Education needs to be transformed so students appreciate the aesthetics in technology: Vivian

Minister for Foreign Affairs and Minister-in-charge of the Smart Nation initiative Dr Vivian Balakrishnan, giving an opening address for the 6th Singapore International Science Challenge 2017 (SISC) at National Junior College.
Minister for Foreign Affairs and Minister-in-charge of the Smart Nation initiative Dr Vivian Balakrishnan, giving an opening address for the 6th Singapore International Science Challenge 2017 (SISC) at National Junior College.PHOTO: WIDEVISION

SINGAPORE - Education today needs to be transformed such that students have a sensibility to appreciate the aesthetics in technology and the elements that "resonate with the soul".

An ability to build should also be nurtured, where one needs to understand how new technology is created, said Minister- in-charge of Singapore's Smart Nation initiative Vivian Balakrishnan on Tuesday (June 27).

Lastly, students also need to build on their communication skills, he added, in order for messages and emotions to be conveyed at a human level.

These are skills required for a more dynamic workplace in the future, said Dr Balakrishnan, who was speaking at the opening ceremony for the 6th Singapore International Science Challenge (SISC) at National Junior College (NJC).

About 320 students and educators were present at the opening ceremony of the event, with the theme, Connecting Minds: Discovering New Frontier, which aims to bring people together and see how science is applied to improve lives with better communication.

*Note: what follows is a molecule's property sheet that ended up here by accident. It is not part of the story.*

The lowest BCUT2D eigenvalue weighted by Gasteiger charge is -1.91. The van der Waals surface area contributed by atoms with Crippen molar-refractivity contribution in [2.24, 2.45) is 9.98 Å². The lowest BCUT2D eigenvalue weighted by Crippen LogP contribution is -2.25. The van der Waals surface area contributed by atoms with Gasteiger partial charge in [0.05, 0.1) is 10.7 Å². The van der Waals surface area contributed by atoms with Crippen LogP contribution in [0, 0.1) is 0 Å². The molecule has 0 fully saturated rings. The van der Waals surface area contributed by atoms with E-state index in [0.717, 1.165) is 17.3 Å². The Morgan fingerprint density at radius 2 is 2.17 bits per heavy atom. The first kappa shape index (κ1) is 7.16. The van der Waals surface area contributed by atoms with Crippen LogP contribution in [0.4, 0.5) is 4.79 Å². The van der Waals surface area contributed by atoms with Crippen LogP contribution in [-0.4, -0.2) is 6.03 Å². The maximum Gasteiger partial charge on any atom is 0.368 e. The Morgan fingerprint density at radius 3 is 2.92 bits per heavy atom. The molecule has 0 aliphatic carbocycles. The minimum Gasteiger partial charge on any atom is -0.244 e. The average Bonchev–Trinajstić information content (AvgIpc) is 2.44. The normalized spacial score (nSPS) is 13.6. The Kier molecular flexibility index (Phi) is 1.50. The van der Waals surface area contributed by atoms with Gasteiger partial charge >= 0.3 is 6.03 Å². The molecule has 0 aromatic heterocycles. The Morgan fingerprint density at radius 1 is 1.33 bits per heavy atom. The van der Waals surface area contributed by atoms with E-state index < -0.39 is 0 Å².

Every student, regardless of which country they are from, has to seize the opportunities provided by the education system to ride on the Fourth Industrial Revolution - an era driven by technology and smart systems, such as artificial intelligence and material science, said Dr Balakrishnan, who is also the Minister for Foreign Affairs.

On the importance of seizing opportunities, Dr Balakrishnan said that it is necessary to prepare for jobs that have yet to exist. "You honestly cannot predict what jobs you will do, five to ten years from now. I don't think anyone of you will be doing one single job for the rest of your life."

He added that lifelong education is crucial with the rapid pace of technological change, and the government has given Singaporeans opportunities to upgrade and re-skill themselves. An example is SkillsFuture, a national movement to encourage Singaporeans to be proactive about acquiring new skills.

SISC 2017 will be held till July 1, and will see about 100 students and educators from 24 institutions worldwide convening at NJC to discuss on the latest developments in science, technology, engineering and mathematics, as well as participate in problem-solving challenges.